Thursday, December 6, 2007

President Bush December 6 2007 Subprime Policy Speech

Our President presented today the administration's current subprime housing plan. The text of his speech can be found here:

I have reproduced President Bush's speech in full below, albeit with commentary of my own offered in red....

1:23 P.M. EST
THE PRESIDENT: Good afternoon. Before turning to the situation in the housing market, I send my sympathy to the families of those murdered in Omaha, Nebraska, yesterday. I was in Omaha just before the shooting took place, and I know what a difficult day it is for that fine community. The victims and their loved ones are in the prayers of Americans. The federal government stands ready to help in any way we can. And our whole nation grieves with the people of Omaha.

I just had an important discussion on the housing market with Secretary Paulson, heh-heh "Paulie!"... I like to call him "Paulie," Secretary Jackson - heh-heh, "Jackie!" - and members of the mortgage industry.

The housing market is moving through a period of change, where "change" means "substantial price adjustment from ridiculous levels". In recent years, innovative mortgage products have helped millions of Americans who should have remained renters pretend to believe that they could afford their own homes -- and that's been good for bonuses of securitizers on Wall Street, for mortgage brokers, for real estate agents, and others, but not so good for the health of the broader credit-bloated national economy. Unfortunately, some of these products were used responsibly, while the vast, vast majority were used recklessly & irresponsibly. Some lenders who were compensated for volume made loans that borrowers did not understand, especially in the sub-prime sector. Some borrowers took out loans they knew they could not afford by lying to lenders about their own personal finances - lenders, in turn, played along with this fraud. And to compound the problem, many mortgages are packaged into securities and sold to investors called "suckers" or "bagholders" or "Asian Central Bankers" around the world. So when concerns about sub-prime loans in Red States begin to mount -- began to mount, uncertainty spread to the broader financial markets where not only Secretary Paulson's former Wall Street colleagues earn giant golden parachutes, but on whom the GOP relies for campaign contributions.

Secretary Paulson and Secretary Jackson and Chairman Bernanke are monitoring developments in the housing markets where they personally own houses, and working to limit the disruption to those neighborhoods, and secondarily to our overall economy. Data released this morning confirmed the difficulties facing the housing market. Yet one reason for confidence is that the downturn in housing comes against a backdrop of solid fundamentals in other areas -- including low inflation *cough* *cough*, a healthy job market, record-high exports. America's economy has proved itself highly resilient -- and it is strong, and it is flexible, and it is dynamic enough to weather this storm...begging the question, "Then why is the administration seeking to interfere with the operation of market solutions?" I don't have an answer to that, so I will not be taking questions after this brief speech.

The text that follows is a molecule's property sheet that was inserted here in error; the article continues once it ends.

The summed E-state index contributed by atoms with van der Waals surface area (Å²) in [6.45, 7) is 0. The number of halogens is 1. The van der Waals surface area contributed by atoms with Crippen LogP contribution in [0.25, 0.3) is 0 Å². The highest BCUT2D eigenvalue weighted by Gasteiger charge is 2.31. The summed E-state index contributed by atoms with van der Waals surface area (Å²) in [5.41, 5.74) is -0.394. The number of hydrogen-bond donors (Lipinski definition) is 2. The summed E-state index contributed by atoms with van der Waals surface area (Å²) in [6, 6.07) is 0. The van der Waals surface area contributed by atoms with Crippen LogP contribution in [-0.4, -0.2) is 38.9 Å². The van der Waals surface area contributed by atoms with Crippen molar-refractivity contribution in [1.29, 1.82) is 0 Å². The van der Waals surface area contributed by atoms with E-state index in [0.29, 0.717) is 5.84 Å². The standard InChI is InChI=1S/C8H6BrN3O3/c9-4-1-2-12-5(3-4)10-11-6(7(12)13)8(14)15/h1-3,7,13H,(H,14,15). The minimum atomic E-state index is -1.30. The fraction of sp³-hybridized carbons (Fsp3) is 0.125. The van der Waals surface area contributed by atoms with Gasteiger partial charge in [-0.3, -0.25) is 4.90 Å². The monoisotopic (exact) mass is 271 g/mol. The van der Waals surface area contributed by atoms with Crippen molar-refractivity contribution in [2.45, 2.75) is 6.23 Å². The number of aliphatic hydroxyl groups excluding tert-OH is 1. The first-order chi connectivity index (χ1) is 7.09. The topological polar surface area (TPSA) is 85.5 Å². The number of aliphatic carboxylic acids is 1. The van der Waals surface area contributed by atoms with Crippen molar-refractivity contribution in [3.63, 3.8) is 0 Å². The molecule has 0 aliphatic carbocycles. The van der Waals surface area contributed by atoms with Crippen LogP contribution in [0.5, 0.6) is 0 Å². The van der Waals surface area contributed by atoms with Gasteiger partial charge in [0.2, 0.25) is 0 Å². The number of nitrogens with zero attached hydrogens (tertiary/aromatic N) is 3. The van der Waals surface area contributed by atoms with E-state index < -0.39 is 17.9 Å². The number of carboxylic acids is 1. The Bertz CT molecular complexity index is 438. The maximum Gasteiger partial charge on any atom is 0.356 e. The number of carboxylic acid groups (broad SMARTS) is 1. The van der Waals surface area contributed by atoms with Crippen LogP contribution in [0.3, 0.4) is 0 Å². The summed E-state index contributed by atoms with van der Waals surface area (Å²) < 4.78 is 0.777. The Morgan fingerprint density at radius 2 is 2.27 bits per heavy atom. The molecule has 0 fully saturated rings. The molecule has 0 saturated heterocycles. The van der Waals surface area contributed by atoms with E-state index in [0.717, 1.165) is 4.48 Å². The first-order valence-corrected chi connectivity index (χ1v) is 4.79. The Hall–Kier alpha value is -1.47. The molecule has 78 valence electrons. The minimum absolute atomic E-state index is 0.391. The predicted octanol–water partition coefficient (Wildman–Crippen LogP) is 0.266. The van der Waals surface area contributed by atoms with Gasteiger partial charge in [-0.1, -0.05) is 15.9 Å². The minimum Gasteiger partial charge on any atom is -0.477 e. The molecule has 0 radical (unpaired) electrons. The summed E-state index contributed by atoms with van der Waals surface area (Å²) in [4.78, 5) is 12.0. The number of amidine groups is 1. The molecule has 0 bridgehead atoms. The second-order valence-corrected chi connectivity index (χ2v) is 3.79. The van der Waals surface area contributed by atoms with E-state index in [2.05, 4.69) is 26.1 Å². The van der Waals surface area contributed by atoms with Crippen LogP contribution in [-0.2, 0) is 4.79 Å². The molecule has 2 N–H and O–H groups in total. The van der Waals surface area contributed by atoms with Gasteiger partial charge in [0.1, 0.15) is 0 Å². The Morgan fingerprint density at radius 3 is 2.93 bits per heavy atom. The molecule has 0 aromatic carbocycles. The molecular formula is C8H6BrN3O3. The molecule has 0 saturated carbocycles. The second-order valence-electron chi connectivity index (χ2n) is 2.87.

For individual homeowners, the problem is more difficult. Many of those feeling financial stress made a reckless gamble on ever-escalating home values and therefore have an adjustable rate mortgage, which typically starts with a lower interest rate and which has often involved interest-only payments, meaning that they never demonstrated any commitment to increasing home equity, and then resets to a higher rate after a few years. Many of those borrowers cannot afford the higher payments, and now are whining about their predicament and insisting that responsible Americans bail them out of the contracts into which they freely entered. If you are familiar with my trackrecord as a businessman *wink*, you'll understand why I am sympathetic to bailouts. And now some are fearing foreclosure -- which is a terrible burden for hardworking families, and a source of concern for entire communities and neighborhoods across our country.

The rise in foreclosures would have negative consequences for 2008 GOP electoral prospects, future Wall Street bonuses and our economy. Lenders and investors would face enormous losses, and government should dictate a "free market" that only produces winners - no losers. So they have an interest in supporting mortgage counseling and working with homeowners to prevent foreclosure until a Democrat administration.

The government has a role to play as well by screwing up the already appalling circumstances further through non-market intervention. We should not bail out lenders, real estate speculators, or those who made the reckless decision to buy a home they knew they could never afford; but you know we're working our way to eventually advocating this. Yet there are some responsible homeowners who could avoid foreclosure with some assistance (although the quick-witted among you will immediately recognize the self-contradiction in my use of "responsible" and "assistance") -- and in August, I announced a series of targeted actions to help them. My administration has moved forward in three key areas. I will outline those three now, but understand that they represent the policy beachhead for many more future "key areas" for "targeting" in 2008... this is just an opening salvo on market intervention efforts.